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3 Hollywood Bowl Concerts – Brahms: Piano Concerto No. 1 and Verdi: Aida Aida, and Requiem 8/15/13

August 15, 2013

I am writing 3 amazing programs all together today. LA Summer tradition is to attend Hollywood Bowl for “Music under Stars” with beautiful breeze, and possibly with wine.

I attended Tuesday August 6 for Brahms Piano Concerto No. 1. Helene Grimaud was the piano soloist, one of the leading pianists in her generation, and she showed her superb musicianship with LA Phil conducted by James Gaffigan. The program was Beethoven: Coriolan Overture, Strauss: Don Juan, and Brahms Piano Concerto No. 1. I really enjoyed this programing. Each piece is so different from others, but the program is crafted well artistically. Brahms concerto is pretty demanding, and her pianistic skill was above it. Brahms wrote to Clara Schumann about the tender slow movement of Concerto no. 1, “I am painting a gentle portrait of you,”. Yes, it was so beautiful.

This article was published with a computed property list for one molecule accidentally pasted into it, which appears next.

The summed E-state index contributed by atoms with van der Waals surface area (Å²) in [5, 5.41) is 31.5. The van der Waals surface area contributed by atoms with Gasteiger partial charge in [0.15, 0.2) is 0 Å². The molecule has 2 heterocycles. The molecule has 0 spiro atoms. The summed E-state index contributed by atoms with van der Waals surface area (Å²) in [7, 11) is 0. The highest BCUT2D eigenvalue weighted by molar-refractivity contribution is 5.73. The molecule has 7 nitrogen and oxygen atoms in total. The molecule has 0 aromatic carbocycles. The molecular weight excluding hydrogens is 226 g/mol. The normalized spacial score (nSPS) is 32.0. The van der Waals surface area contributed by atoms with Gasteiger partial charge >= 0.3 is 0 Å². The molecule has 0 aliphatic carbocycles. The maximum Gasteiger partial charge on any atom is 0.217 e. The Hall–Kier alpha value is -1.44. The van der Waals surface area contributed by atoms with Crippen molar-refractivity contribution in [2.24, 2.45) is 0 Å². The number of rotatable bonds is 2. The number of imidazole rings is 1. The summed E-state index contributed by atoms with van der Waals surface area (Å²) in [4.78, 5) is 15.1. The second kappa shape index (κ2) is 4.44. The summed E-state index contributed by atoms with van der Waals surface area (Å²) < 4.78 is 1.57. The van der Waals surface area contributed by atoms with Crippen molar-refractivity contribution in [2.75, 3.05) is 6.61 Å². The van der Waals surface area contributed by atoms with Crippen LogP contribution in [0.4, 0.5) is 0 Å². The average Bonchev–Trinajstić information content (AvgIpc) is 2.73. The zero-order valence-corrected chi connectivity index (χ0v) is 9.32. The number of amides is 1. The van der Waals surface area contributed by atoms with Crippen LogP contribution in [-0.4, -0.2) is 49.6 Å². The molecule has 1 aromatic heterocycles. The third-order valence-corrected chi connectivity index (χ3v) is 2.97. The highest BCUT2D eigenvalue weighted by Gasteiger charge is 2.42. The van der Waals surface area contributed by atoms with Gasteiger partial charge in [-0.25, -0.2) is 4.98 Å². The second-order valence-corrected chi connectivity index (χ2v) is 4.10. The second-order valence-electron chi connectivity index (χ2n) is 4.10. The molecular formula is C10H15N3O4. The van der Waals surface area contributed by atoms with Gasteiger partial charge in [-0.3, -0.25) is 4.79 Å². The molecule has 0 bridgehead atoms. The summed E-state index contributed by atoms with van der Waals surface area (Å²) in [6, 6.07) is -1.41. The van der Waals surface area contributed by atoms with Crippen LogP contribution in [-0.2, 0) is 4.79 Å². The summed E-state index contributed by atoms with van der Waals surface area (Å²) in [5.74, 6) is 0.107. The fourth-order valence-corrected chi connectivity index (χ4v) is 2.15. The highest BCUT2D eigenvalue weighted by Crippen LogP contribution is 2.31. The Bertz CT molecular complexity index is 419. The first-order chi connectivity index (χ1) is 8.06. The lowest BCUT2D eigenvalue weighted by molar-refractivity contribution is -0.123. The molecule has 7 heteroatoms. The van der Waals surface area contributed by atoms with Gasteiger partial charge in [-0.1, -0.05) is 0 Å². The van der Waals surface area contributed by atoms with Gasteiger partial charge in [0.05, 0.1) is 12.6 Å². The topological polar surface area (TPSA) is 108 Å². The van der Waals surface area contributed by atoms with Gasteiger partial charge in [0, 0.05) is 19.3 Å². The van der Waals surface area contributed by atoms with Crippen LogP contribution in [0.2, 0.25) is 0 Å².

This week is Verdi/Dudamel/LA Phil, Aida on Sunday 11th, and Requiem on Tuesday and Thursday 13th and 15th. First of all, the casts in Aida were fabulous, Liudmyla Monastyska as Aida, Jorge de Leon as Radames, Michelle DeYoung as Amneris, Eric Owen as Amonastro, and Los Angeles Master Chorale. Monastyska has mastered all of vocal difficulty skillfully, high to low. Her voice is rich and vervetty, and emotionally she was truly Aida. Her rival, Amneris, was sang by DeYoung, and she portorayed Amneris with superb musicianship. Her vocal skill is also fantastic. Under Dudamel’s direction, Verdi’s famous story of ancient Egypt’s ill-fated lovers was transformed into Hollywood Bowl in LA. The opera was performed in a concert version so there was no actual acting or background. It was truthfully a refined production, yet so perfect at outdoor concert under the stars.

Verdi Festival continued to “Requiem” at Hollywood Bowl. I attended on Tuesday 13th. Again soloists were fabulous, Julianna Di Giacomo, soprano, Michelle DeYoung, mezzo, Vittorio Grigolo, tenor, Ildebrando D’Arcangelo, bass, and Los Angeles Master Chorale. Verdi wrote this monumental work to honor Alessandro Manzoni for his artistic talent and his moral force. Verdi’s Requiem is very dramatic, expressive, powerful, and lyrical, and Tuesday night’s performance had everything.